Initial results suggest that the largest impediment to future, wide-spread adoption by the DoD of using commercial vendor created wearable sensors for Digital Human Modeling will be the un-willingness of said vendors to 1) release their rights to the raw data created from their device, and 2) provide detailed descriptions of the proprietary algorithms used to provide metrics of a user’s data. Ultimately, the DoD cannot acquire and be the sole customer to a wearables company, meaning that wearables vendors must instead tailor their product and offerings as broad a client base as possible to remain commercially viable; under these conditions, it is not possible for commercial vendors to remain competitive and to satisfy DoD acquisition/ruggedization standards (e.g., manufacturing their products without Bluetooth hardware). As the technologies used by these vendors continues to mature and the price of the sub-components used to make these products decreases, it will one day be possible for federal entities to manufacture wearable devices that meet all the necessary standards required to outfit the entire Force; but not disrupt the private sector market. Until that day arrives, research in this arena will need to identify and produce solutions to problems with integrating wearables into currently deployed, data-collecting offerings so that the advantages of wearable sensors afforded to Digital Human Modeling and Force Readiness measures can be deployed to the Warfighter in a timely and efficient manner.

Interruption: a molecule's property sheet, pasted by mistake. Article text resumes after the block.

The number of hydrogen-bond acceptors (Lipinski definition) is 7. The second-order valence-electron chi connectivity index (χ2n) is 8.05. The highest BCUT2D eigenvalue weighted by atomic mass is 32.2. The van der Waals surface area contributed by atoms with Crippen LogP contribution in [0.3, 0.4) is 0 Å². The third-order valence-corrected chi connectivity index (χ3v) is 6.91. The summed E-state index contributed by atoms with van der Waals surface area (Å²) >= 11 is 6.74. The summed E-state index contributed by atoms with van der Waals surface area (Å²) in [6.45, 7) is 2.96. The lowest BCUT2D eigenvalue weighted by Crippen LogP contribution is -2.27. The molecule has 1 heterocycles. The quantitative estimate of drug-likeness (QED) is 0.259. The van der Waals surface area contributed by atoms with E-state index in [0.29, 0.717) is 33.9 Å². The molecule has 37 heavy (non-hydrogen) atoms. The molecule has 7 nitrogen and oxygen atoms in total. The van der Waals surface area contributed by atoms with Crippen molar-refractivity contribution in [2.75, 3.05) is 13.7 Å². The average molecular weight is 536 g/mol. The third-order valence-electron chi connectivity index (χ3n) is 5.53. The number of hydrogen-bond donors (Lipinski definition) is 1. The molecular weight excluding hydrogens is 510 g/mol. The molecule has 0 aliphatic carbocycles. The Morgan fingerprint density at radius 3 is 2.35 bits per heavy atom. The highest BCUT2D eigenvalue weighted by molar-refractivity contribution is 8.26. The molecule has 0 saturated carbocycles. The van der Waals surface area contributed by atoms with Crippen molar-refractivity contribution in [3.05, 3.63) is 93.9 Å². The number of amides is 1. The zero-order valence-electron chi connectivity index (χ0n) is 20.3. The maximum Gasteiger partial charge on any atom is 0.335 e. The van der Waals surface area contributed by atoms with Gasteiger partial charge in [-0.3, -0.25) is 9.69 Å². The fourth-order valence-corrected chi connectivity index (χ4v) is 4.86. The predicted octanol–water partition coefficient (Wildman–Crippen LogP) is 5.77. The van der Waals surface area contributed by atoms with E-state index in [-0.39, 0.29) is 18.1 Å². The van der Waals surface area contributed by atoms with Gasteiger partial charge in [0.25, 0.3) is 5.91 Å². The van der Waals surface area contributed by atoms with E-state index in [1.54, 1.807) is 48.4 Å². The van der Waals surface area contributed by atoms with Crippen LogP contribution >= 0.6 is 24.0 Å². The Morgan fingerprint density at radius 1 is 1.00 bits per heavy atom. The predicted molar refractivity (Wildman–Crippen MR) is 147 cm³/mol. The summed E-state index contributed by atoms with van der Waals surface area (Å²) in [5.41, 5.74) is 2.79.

Keywords: biometric devices, human performance, behavioral models

How to Cite:

Alemany, J. & Garvey, M. & Gowers, K. & Highfill-McRoy, R. & Walsh, P. & Wilson, A., (2022) “Multi-modal event standardization platform of biometric-derived human performance models in university students”, Proceedings of the 7th International Digital Human Modeling Symposium 7(1): 19, 2 pages. doi:

Rights: Copyright © 2022 the author(s). The information in this document is proprietary to Leidos. It may not be used, reproduced, disclosed, or exported without the written approval of Leidos.

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Published on
23 Aug 2022
Peer Reviewed